I did two things: One, I purchased a U.S.-grown white tea I’d been eyeing. And two, I finally picked up a couple of ounces of the Yuzu Black for home use. Every few days or so, between my usual morning bouts of eso-“tea”-rica, I eye the bag.

Then I get to brewing.

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Earl Grey, I think you have a challenger, and he’s armed with a katana and a teacup.

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My Day as a Warrior Tiger Monk

I was first contacted by Temple Road Tea back in late-March. They were a relatively new outfit specializing in Taiwanese high mountain oolongs. The foremost oolong they wanted me to yack about was their Tiger Monk Roasted Oolong. My first inclination was to decline because…roasted oolongs weren’t really my thing. That and I really didn’t have anything specific to talk about regarding them.

However, the description of this particular oolong caught my eye. As per the product notes, they said the name was inspired by the Warrior Tiger Monks of millennia old martial arts traditions. Frankly, I’d never heard of Warrior Tiger Monks before. The only thing I knew about tiger-related martial arts were what I learned from Kung Fu Panda.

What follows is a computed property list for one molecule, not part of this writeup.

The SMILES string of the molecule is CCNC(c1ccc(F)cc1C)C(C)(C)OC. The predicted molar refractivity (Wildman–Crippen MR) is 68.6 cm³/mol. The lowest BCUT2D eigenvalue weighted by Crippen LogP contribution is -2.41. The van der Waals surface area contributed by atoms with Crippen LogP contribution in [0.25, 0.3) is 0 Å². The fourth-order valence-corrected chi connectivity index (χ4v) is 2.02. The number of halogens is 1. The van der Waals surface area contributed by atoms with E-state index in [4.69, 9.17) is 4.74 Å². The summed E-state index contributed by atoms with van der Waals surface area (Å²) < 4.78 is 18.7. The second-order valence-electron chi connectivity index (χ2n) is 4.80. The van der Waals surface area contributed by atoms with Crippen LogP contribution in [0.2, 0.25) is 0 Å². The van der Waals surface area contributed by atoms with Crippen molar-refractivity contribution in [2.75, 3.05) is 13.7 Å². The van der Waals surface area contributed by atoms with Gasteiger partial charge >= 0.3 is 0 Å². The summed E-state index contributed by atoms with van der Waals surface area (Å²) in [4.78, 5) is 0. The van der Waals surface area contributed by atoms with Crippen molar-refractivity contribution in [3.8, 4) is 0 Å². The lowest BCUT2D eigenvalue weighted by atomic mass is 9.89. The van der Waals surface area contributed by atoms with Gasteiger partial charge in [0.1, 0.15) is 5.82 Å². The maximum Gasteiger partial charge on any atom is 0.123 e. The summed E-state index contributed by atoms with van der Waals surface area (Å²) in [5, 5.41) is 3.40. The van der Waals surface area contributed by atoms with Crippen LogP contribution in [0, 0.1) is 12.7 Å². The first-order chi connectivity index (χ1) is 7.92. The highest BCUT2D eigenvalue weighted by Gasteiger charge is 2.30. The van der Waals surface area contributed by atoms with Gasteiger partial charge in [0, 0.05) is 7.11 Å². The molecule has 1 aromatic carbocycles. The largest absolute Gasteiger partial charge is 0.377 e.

In other words, not much.

All I knew is that I started picturing myself as a warrior monk in tiger-skin robes – leaping from tree to tree – felling enemies with my deadly claw-slings! Okay, those probably weren’t actual weapons back then, but I saw something similar in Kung Pow: Enter the Fist…so, it’s totally relevant.

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That aside, the fact that this was a triple-roasted, medium-oxidized oolong really sold it. I was in – hook, line, and cupper. A week or so later, I received it.

The package was already made of WIN. The oolong was vacuum-sealed in gold foil with a golden label. If anything could bring out my inner Charlie Bucket – besides being poor – that was it.

golden ticket